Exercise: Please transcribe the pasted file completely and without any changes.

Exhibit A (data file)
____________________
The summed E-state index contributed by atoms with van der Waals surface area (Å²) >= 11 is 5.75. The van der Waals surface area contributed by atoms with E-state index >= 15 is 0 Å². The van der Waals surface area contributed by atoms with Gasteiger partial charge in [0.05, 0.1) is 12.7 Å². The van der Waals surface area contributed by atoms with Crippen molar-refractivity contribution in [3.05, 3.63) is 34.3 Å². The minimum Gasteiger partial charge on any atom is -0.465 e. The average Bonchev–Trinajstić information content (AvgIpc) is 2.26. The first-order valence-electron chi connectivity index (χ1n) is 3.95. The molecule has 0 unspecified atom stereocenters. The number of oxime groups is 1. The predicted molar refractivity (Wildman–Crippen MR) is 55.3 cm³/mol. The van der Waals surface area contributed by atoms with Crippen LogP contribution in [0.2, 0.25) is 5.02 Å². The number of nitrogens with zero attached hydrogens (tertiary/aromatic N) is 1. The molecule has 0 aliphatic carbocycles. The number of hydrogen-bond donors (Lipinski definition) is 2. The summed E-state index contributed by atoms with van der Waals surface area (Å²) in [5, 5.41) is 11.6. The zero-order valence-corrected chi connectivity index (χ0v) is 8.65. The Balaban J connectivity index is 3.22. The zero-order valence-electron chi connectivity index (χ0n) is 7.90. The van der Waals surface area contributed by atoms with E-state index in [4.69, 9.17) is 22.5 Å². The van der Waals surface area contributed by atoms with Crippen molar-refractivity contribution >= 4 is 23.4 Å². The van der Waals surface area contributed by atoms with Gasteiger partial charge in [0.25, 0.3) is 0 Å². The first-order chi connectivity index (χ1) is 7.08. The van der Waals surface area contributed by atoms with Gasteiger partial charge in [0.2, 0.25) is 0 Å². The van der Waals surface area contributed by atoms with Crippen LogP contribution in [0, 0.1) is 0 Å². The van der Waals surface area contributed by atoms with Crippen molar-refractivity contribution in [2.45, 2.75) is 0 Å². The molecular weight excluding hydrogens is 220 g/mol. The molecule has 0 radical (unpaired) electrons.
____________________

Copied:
The summed E-state index contributed by atoms with van der Waals surface area (Å²) >= 11 is 5.75. The van der Waals surface area contributed by atoms with E-state index >= 15 is 0 Å². The van der Waals surface area contributed by atoms with Gasteiger partial charge in [0.05, 0.1) is 12.7 Å². The van der Waals surface area contributed by atoms with Crippen molar-refractivity contribution in [3.05, 3.63) is 34.3 Å². The minimum Gasteiger partial charge on any atom is -0.465 e. The average Bonchev–Trinajstić information content (AvgIpc) is 2.26. The first-order valence-electron chi connectivity index (χ1n) is 3.95. The molecule has 0 unspecified atom stereocenters. The number of oxime groups is 1. The predicted molar refractivity (Wildman–Crippen MR) is 55.3 cm³/mol. The van der Waals surface area contributed by atoms with Crippen LogP contribution in [0.2, 0.25) is 5.02 Å². The number of nitrogens with zero attached hydrogens (tertiary/aromatic N) is 1. The molecule has 0 aliphatic carbocycles. The number of hydrogen-bond donors (Lipinski definition) is 2. The summed E-state index contributed by atoms with van der Waals surface area (Å²) in [5, 5.41) is 11.6. The zero-order valence-corrected chi connectivity index (χ0v) is 8.65. The Balaban J connectivity index is 3.22. The zero-order valence-electron chi connectivity index (χ0n) is 7.90. The van der Waals surface area contributed by atoms with E-state index in [4.69, 9.17) is 22.5 Å². The van der Waals surface area contributed by atoms with Crippen molar-refractivity contribution >= 4 is 23.4 Å². The van der Waals surface area contributed by atoms with Gasteiger partial charge in [0.25, 0.3) is 0 Å². The first-order chi connectivity index (χ1) is 7.08. The van der Waals surface area contributed by atoms with Gasteiger partial charge in [0.2, 0.25) is 0 Å². The van der Waals surface area contributed by atoms with Crippen LogP contribution in [0, 0.1) is 0 Å². The van der Waals surface area contributed by atoms with Crippen molar-refractivity contribution in [2.45, 2.75) is 0 Å². The molecular weight excluding hydrogens is 220 g/mol. The molecule has 0 radical (unpaired) electrons.